2016 Hurricane Awareness Tour reaches new audiences
NOAA’s National Weather Service collaborates with local, state, and federal partners to help the public understand the importance of being adequately prepared for all weather hazards. Nowhere is this more apparent than the annual NOAA Hurricane Awareness Tour, a NOAA-U.S. Air Force outreach event that has been 30 years in the making. The tour allows Weather Forecast Offices (WFO) to engage with local partners, including emergency managers, airports, schools, and media. This year, the Hurricane Awareness Tour reached new audiences by adding an inland stop and webinar to their annual event.
Each of the five stops along this year’s Hurricane Awareness Tour played host to hundreds of school children. Frank Revitte, WFO New Orleans Warning Coordination Meteorologist, summed it quite well: “It would be hard to beat a field trip for the targeted school aged group where they can not only tour hurricane hunter aircraft and related displays, but also have the opportunity to talk and interact with the on-board personnel who fly/navigate the planes and vessels; and of course the opportunity to interact with local NWS and National Hurricane Center meteorologists.”
It would be hard to beat a field trip where they can … tour hurricane hunter aircraft.
Frank revitte, Warning Coordination Meteorologist, New Orldeans Weather Forecast Office
For the first time, the Hurricane Awareness Tour made an inland stop at San Antonio to highlight the inland threats from tropical storms. Inland flooding continues to play a significant role in fatalities and dangers associated with landfalling tropical weather systems. Many of the significant historical flash flood events across South Central Texas (Austin-San Antonio) can be attributed to tropical systems. New residents to that area and all along the Southeast U.S. coast do not necessarily realize the risks they face from an inland tropical storm. Even if a storm is not classified as a hurricane, it is still tropical in nature and can produce copious amounts of rain. During this stop, the San Antonio office partnered with FLASH (Federal Alliance for Safer Homesoffsite link) to help push the #Hurricane Strongoffsite link message.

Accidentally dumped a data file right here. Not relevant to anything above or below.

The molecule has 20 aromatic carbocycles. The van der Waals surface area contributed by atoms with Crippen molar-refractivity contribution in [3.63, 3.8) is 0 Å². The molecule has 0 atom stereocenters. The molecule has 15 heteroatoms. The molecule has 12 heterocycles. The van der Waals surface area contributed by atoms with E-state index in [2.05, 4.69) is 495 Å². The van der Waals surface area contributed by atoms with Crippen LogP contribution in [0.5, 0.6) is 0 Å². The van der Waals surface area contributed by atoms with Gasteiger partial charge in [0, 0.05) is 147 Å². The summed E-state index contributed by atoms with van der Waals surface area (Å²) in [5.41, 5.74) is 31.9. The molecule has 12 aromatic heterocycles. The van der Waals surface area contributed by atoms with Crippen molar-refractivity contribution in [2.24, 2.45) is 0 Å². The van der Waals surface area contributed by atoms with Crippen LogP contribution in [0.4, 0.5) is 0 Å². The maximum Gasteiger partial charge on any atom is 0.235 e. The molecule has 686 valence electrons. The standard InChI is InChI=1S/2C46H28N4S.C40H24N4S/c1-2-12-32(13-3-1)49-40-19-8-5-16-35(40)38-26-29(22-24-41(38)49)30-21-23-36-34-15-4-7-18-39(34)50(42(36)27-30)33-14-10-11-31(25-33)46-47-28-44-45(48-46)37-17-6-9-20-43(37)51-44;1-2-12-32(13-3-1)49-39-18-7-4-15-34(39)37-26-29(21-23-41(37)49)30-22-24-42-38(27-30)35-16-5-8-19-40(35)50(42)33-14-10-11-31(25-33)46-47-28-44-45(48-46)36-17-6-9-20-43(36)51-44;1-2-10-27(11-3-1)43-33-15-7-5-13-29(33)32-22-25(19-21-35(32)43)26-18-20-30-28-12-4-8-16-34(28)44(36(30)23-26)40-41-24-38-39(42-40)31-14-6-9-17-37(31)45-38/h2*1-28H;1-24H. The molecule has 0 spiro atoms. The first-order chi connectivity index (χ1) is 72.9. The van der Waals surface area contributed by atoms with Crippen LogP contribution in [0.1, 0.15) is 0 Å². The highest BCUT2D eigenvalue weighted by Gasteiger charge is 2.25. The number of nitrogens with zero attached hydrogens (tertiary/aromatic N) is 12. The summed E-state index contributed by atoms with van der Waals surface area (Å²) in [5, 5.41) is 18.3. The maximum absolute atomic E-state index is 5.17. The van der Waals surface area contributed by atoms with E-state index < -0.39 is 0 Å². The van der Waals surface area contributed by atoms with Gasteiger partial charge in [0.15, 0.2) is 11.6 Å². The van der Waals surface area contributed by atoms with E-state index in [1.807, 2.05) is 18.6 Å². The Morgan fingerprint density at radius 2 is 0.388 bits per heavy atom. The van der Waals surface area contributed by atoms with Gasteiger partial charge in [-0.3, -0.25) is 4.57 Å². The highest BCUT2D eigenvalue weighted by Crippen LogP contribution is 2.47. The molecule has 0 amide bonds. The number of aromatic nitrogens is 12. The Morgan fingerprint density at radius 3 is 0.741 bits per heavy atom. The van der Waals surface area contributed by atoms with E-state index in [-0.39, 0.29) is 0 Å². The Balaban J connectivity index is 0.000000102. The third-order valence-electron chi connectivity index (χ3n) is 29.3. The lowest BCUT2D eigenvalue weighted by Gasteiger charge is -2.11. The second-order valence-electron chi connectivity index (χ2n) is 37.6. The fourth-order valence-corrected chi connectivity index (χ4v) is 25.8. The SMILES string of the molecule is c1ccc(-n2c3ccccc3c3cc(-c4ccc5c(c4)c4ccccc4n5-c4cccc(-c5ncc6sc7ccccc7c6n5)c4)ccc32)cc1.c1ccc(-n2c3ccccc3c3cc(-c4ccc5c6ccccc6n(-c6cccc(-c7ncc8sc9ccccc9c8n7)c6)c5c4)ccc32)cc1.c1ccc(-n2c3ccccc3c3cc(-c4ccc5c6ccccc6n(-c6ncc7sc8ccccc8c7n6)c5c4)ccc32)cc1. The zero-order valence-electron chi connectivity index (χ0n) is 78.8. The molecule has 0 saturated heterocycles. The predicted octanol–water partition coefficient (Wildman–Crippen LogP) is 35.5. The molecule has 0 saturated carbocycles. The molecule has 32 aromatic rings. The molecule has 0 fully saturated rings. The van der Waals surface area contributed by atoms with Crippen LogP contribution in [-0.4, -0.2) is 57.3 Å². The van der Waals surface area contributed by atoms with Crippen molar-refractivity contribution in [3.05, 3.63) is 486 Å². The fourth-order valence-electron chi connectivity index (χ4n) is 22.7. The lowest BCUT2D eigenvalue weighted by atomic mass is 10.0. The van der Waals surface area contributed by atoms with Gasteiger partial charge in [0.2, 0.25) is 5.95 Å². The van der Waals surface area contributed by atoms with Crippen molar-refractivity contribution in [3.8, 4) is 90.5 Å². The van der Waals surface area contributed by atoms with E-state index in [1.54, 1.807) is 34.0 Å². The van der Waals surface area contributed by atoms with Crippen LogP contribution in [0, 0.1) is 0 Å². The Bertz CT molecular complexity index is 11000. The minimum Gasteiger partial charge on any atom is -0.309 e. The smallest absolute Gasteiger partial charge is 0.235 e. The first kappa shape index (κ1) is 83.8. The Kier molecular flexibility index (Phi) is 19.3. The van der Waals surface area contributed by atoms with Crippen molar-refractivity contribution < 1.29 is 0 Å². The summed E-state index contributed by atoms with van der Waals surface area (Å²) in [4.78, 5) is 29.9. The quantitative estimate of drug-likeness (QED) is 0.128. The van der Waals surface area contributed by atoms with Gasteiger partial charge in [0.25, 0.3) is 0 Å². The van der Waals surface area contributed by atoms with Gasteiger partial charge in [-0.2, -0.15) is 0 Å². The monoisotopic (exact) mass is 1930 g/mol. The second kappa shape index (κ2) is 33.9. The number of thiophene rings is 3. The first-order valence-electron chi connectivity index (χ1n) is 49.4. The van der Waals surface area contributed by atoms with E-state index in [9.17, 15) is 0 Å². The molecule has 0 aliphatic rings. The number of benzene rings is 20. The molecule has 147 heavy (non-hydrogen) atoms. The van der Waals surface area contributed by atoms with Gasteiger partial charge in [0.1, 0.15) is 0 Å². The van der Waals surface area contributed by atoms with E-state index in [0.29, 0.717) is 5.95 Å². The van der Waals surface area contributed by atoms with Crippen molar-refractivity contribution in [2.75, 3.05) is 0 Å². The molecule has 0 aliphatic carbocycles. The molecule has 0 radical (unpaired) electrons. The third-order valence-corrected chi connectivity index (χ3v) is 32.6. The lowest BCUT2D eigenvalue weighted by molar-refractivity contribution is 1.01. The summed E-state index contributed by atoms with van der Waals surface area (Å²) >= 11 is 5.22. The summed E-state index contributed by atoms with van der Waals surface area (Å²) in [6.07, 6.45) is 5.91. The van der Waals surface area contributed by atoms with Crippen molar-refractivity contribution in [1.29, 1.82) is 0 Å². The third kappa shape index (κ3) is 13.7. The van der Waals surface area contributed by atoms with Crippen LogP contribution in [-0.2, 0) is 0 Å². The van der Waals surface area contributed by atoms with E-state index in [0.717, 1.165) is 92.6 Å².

For students not located along the coast or at one of the Hurricane Awareness Tour stops, this year the National Hurricane Center partnered with University of Rhode Island to offer a live national webinar for school kids across the country. The webinar was conducted from the Galveston, Texas, stop since this was the location of the deadliest U.S. hurricane, which occurred in 1900. More than 500 classes and 9,000 students participated.
On the recent Hurricane Awareness Tour, several stops drew tens of thousands of new residents in locations that have yet to experience a landfalling hurricane in recent years. Residents new to an area may not be aware of the weather threats in their new location. The Hurricane Awareness Tour provided an opportunity to learn about hazards, meet the emergency managers for their area, and to gather relevant information from their local National Weather Service personnel. Longtime residents also turned out in record numbers. Even locals can become complacent and this event served as a reminder of how destructive a tropical storm or hurricane can be to lives and property. Events like these help to educate the public and enhance awareness of the mission and operations of NOAA with respect to hurricane forecasting and warning operations.